Is Bureaucracy Killing Communities?


It seems that all over the country, community spirit is being smothered by bureaucracy.

How many local clubs and events are struggling to survive due to the amount of paperwork involved? Add to that the costs involved for many activities now and people are just not willing to put in the time and effort it takes.

Look at local football clubs.  Coaches need to be qualified, there needs to be a minimum number of adults to supervise.  Then there are the costs involved for insurance and pitch hire.  It’s almost a full time job keeping track of such things so that the kids can play football.

Local events also have run afoul of bureaucracy with public liability insurance, entertainments licence, stewarding, deposit, risk assessments and first aid requirements.

For anyone thinking of organising an event or club, there are so many hoops to jump through nowadays that many give up before they start.

This has resulted in many communities drifting apart as there are no opportunities for local residents to get together in a social situation.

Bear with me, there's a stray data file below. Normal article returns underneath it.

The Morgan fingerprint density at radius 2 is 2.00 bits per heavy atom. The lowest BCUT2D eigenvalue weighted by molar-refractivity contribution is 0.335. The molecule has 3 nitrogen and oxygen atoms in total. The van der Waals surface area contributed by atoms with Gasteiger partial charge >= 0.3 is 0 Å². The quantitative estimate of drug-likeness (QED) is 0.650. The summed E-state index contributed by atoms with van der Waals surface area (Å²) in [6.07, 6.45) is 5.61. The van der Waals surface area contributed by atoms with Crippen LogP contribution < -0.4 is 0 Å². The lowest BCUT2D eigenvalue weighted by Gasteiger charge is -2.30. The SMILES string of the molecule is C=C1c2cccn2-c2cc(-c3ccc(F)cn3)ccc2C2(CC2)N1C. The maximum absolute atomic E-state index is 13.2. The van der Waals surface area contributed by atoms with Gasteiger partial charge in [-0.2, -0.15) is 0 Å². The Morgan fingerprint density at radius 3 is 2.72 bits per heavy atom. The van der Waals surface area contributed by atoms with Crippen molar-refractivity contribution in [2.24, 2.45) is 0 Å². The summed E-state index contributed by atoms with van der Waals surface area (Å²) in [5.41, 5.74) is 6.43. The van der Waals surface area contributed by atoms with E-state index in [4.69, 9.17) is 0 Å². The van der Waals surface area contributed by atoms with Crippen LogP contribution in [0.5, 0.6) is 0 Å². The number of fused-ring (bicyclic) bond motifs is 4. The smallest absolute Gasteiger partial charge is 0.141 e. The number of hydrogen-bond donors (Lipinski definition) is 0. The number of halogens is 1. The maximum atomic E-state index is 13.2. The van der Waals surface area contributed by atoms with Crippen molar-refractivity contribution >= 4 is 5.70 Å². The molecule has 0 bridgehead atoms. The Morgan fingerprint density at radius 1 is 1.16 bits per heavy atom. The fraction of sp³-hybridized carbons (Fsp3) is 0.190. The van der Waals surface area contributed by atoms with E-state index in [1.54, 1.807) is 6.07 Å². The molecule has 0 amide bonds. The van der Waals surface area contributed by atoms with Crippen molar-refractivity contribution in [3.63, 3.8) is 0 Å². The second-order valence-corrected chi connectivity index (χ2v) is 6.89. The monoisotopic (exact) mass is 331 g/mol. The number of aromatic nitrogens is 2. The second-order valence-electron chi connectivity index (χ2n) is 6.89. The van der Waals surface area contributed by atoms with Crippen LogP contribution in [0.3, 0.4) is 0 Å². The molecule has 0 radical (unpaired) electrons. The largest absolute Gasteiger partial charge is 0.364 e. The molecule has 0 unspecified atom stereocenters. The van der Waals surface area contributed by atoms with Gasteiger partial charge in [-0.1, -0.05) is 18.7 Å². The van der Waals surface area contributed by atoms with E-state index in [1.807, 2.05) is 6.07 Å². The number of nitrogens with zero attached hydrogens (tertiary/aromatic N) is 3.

Obviously there needs to be some sort of safety net when activities are being planned.  However, the current level of requirements has left a gap in local communities.  Less socialising with friends and neighbours which results in more social isolation.

Even trying to organise something for local residents to come and have a coffee and a chat can result in charges for hall hire, requirements for hygiene certificate holders if using a kitchen etc.

This ever more regulated situation has resulted in an increase in loneliness throughout the country to the point where it has become a health issue.  Surely there has to be a way to enable communities to interact and support each other more easily.

There is no shortage of volunteers, however they need to be able to volunteer.  Not be asked to get qualified, have insurance and pay money for the privilege of trying to help their community.

As local authority budgets continue to be cut, more and more is being asked of local communities whilst at the same time their ability to help is being restricted.  It’s time that the levels of bureaucracy were reduced to allow the levels of community involvement to increase.


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